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Many benefits from 'compost makeover' at Huron Street Community Garden

Sunday afternoon event attracted about 50 people from the neighbouring community and beyond

The “pile” of debris has been replaced with a more fulsome composting system at Huron Street Community Garden, thanks to the efforts of numerous volunteers and material donors – the benefits of which stretch far beyond the neighbourhood, says Karen Houle, an environmental ethics professor at the University of Guelph.

A proper composting system not only decreases the cost for gardeners by producing nutrient-rich soil, it assists in the battle against climate change by preventing methane off-gassing of organic materials and helping establish healthy vegetation that removes carbon from the air.

“It’s doing the right thing with green waste,” said Houle, who lives in the area and volunteers her time at the community garden as one of the 'Compost Queens of the Royal City.'

“It helps the environment in a huge way.”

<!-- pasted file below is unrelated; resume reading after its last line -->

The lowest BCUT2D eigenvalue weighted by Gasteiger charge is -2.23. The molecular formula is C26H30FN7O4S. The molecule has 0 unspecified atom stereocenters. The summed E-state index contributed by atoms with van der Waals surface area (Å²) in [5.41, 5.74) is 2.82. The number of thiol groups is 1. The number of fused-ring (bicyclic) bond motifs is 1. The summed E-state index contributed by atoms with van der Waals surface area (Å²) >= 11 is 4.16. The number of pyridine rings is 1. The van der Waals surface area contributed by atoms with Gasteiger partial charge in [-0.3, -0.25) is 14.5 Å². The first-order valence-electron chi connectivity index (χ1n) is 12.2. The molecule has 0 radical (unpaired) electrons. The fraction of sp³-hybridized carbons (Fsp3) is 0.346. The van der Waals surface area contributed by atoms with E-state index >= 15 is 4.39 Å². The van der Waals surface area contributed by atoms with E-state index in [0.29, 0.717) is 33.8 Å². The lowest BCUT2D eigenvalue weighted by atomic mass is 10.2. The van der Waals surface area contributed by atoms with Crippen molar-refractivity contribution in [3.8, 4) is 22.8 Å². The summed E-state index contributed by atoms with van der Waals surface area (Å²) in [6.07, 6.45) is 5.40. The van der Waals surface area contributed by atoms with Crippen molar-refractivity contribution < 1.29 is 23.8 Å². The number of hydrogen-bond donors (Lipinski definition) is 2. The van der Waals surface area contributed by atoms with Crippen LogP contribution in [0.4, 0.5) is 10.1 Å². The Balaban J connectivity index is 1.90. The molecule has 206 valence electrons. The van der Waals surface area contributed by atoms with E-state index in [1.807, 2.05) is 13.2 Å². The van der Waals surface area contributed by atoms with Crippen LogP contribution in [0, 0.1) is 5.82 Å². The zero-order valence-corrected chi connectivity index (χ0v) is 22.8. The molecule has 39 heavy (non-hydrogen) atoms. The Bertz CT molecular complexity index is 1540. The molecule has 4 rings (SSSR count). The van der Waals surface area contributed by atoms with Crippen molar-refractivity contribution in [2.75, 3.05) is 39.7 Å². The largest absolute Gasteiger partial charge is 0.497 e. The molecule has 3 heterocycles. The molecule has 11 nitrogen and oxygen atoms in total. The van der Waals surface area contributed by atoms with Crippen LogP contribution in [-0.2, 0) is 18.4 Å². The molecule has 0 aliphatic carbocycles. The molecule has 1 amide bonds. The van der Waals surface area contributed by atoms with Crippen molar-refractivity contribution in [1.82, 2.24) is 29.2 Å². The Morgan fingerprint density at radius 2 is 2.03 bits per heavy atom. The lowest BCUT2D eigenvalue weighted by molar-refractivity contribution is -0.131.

Dubbed a “compost makeover,” about 50 people turned out at Huron Street Community Garden in The Ward last weekend for a community event that saw much of the wooden composting system created, as well as a mixing and mingling of people from a variety of age groups and backgrounds.

“I thought it was absolutely fantastic,” said Houle of the event, adding, “The best it could possibly be.”

People contributed in a variety of ways, from physically building the structure to assisting with sign-in, providing insights and participating in a drumming circle. 

Prior to the new system, gardeners would typically toss their clippings and unwanted plant materials into a pile between trees on the site. That, however, is not the right way to compost, Houle said.

There are a variety of problems with such piles, she said. Among them are the types of materials that are often discarded, including weeds and diseased plants, which don’t belong in compost.

“It’s really, really hard to do that education piece with community gardens,” said Houle. “The gardeners are never there all at the same time.”

There’s also issues with getting the right mix of materials to create quality compost.

“The volume of organic green waste in community gardens is a real challenge,” Houle said, explaining proper composting involves a mixture of green and carbon-based materials such as straw, saw dust, chipped up branches and small pieces of cardboard.

Additionally, there’s compost on the bottom of the pile but people would need to move “a ton” of stuff from on top in order to get to it, which makes it virtually unusable for many, she said.

Since many community gardens use the pile method for composting, Houle hopes others throughout the city learn from the experience of Huron Street Community Garden volunteers and are able to adopt a more fulsome process themselves.